It is not clear to me what is/should be the standard definition of "mutually exclusive" in probability, as there seem to be two definitions in the literature.

  1. In the top response in this thread, mephistolotl wrote

Two events are mutually exclusive if the probability of them both occurring is zero, that is if $\text{Pr}(A\cap B)=0$.

The user also said that this is the definition in some but not all texts.

  1. On the other hand, the Wikipedia article on mutual exclusivity says that

Formally said, the intersection of each two of them is empty (the null event): $A\cap B= \varnothing$.

Does one definition dominate the other in mathematics, and if so, which one? If not, what are the merits and disadvantages of each? Of course, we could just give a different name to each of the two, but given the prevalence of the term "mutually exclusive," I am interesting in knowing the best meaning to assign to it.

If it helps, I am mainly interested in discrete probability at the moment, but it would be nice if the definition extended to general probability. In discrete probability, if we know that none of the elements have zero probability, then the two definitions are equivalent.

  • 1
    $\begingroup$ $A\cap B=\emptyset \implies Pr(A\cap B)=0$ but not the other way around. It is possible to have events occur almost never (see almost everywhere on wikipedia). I generally see $A\cap B=\emptyset$ specifically to be the definition of mutual exclusivity $\endgroup$ – JMoravitz Apr 28 at 18:35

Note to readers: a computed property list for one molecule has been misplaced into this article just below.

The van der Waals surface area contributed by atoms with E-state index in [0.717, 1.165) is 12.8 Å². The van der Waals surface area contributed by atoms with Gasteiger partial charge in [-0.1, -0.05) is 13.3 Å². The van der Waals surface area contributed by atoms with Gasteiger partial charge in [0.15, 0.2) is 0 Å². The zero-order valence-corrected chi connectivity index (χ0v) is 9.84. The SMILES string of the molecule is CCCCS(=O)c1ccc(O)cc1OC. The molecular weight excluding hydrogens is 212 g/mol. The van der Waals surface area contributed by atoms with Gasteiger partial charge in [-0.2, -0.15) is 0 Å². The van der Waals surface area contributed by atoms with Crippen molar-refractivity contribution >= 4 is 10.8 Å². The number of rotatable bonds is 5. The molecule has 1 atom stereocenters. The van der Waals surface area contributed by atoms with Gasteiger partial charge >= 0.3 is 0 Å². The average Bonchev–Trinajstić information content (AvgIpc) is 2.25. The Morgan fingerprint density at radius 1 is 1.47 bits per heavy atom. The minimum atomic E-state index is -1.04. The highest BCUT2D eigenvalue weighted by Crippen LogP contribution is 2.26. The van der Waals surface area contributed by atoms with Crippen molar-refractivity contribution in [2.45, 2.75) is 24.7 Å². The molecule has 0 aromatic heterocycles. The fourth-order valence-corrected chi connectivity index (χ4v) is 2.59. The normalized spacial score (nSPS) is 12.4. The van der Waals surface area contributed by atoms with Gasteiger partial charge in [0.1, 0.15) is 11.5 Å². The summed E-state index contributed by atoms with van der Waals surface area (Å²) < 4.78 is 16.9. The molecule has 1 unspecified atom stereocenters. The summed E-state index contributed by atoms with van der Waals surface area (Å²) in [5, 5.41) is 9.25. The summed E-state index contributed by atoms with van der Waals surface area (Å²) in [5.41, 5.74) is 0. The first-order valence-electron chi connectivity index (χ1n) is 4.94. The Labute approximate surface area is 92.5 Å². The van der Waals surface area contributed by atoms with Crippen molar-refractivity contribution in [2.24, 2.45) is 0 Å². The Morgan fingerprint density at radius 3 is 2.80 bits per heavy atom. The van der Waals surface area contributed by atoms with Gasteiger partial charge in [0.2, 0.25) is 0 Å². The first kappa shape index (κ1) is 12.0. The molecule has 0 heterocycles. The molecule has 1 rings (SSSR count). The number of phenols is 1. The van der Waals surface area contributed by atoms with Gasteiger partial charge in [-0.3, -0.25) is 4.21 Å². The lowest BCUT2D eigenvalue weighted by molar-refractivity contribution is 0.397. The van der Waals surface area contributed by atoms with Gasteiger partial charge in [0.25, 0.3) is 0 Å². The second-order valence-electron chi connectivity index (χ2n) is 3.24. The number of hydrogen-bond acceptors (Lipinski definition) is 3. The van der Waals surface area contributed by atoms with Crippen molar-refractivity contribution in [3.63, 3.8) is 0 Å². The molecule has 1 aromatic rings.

I think it's better to be consistent with natural language and define mutually exclusive events to be events $A$ and $B$ such that $A\cap B=\emptyset$. If you look at Merriam-Webster, the term "mutually exclusive" is defined as being related such that each excludes or precludes the other. This is not technically true for events that merely intersect in a probability $0$ event. If two events intersect in a nonempty event with probability $0$, an event contained in their intersection can occur in a non-discrete probability space, so neither event would necessarily exclude or preclude the other.

For example, the events $[0,1]$ and $[1,2]$ intersect in $\{1\}$, and, say in the uniform distribution on $[0,2]$, this intersection has probability $0$. However, drawing a sample from the uniform distribution on $[0,2]$ could certainly result in a value of $1$, even though the event has probability $0$.

The only virtue I see of using the alternative definition of mutually exclusive is that we have a more general situation over which the probability of the union of two events is the sum of the probabilities of the events. I don't see this as worth throwing out the consistency of the term with natural language, though.

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  • $\begingroup$ I don't quite see how the example that you provided argues that one of the definitions is preferable to the other. Maybe it's because I did not fully understand what you meant by "natural language" and "logical consistency of the term". $\endgroup$ – Favst Apr 28 at 19:05
  • $\begingroup$ @Favst I updated my answer. Let me know if that's clearer. $\endgroup$ – Matt Samuel Apr 28 at 19:10
  • $\begingroup$ Makes sense now! $\endgroup$ – Favst Apr 28 at 19:22

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